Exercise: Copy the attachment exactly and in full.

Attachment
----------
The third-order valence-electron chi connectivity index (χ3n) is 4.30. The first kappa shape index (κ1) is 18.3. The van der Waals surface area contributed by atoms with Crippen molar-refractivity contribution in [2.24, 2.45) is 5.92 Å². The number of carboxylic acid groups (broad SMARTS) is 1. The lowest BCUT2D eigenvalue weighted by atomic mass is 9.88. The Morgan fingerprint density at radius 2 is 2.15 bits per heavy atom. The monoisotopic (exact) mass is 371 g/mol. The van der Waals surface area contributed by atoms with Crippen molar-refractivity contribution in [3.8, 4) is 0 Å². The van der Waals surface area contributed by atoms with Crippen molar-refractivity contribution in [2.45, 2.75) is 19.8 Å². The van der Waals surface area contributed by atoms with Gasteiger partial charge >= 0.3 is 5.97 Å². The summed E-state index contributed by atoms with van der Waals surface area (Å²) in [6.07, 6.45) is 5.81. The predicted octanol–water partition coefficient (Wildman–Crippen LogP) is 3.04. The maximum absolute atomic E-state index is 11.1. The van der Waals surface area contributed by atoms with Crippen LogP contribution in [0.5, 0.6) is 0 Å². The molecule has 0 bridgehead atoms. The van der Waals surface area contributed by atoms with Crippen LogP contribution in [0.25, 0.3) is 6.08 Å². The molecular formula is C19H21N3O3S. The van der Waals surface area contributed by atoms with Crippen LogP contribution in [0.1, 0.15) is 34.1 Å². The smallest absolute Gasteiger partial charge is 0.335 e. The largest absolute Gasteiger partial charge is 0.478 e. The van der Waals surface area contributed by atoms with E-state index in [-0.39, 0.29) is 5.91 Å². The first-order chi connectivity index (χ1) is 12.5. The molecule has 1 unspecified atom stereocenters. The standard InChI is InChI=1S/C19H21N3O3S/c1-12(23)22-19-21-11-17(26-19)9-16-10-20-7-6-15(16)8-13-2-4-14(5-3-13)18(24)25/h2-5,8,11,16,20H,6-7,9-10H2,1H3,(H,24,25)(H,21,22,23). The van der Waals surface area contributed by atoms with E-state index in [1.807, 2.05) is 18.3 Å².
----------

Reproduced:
The third-order valence-electron chi connectivity index (χ3n) is 4.30. The first kappa shape index (κ1) is 18.3. The van der Waals surface area contributed by atoms with Crippen molar-refractivity contribution in [2.24, 2.45) is 5.92 Å². The number of carboxylic acid groups (broad SMARTS) is 1. The lowest BCUT2D eigenvalue weighted by atomic mass is 9.88. The Morgan fingerprint density at radius 2 is 2.15 bits per heavy atom. The monoisotopic (exact) mass is 371 g/mol. The van der Waals surface area contributed by atoms with Crippen molar-refractivity contribution in [3.8, 4) is 0 Å². The van der Waals surface area contributed by atoms with Crippen molar-refractivity contribution in [2.45, 2.75) is 19.8 Å². The van der Waals surface area contributed by atoms with Gasteiger partial charge >= 0.3 is 5.97 Å². The summed E-state index contributed by atoms with van der Waals surface area (Å²) in [6.07, 6.45) is 5.81. The predicted octanol–water partition coefficient (Wildman–Crippen LogP) is 3.04. The maximum absolute atomic E-state index is 11.1. The van der Waals surface area contributed by atoms with Crippen LogP contribution in [0.5, 0.6) is 0 Å². The molecule has 0 bridgehead atoms. The van der Waals surface area contributed by atoms with Crippen LogP contribution in [0.25, 0.3) is 6.08 Å². The molecular formula is C19H21N3O3S. The van der Waals surface area contributed by atoms with Crippen LogP contribution in [0.1, 0.15) is 34.1 Å². The smallest absolute Gasteiger partial charge is 0.335 e. The largest absolute Gasteiger partial charge is 0.478 e. The van der Waals surface area contributed by atoms with E-state index in [-0.39, 0.29) is 5.91 Å². The first-order chi connectivity index (χ1) is 12.5. The molecule has 1 unspecified atom stereocenters. The standard InChI is InChI=1S/C19H21N3O3S/c1-12(23)22-19-21-11-17(26-19)9-16-10-20-7-6-15(16)8-13-2-4-14(5-3-13)18(24)25/h2-5,8,11,16,20H,6-7,9-10H2,1H3,(H,24,25)(H,21,22,23). The van der Waals surface area contributed by atoms with E-state index in [1.807, 2.05) is 18.3 Å².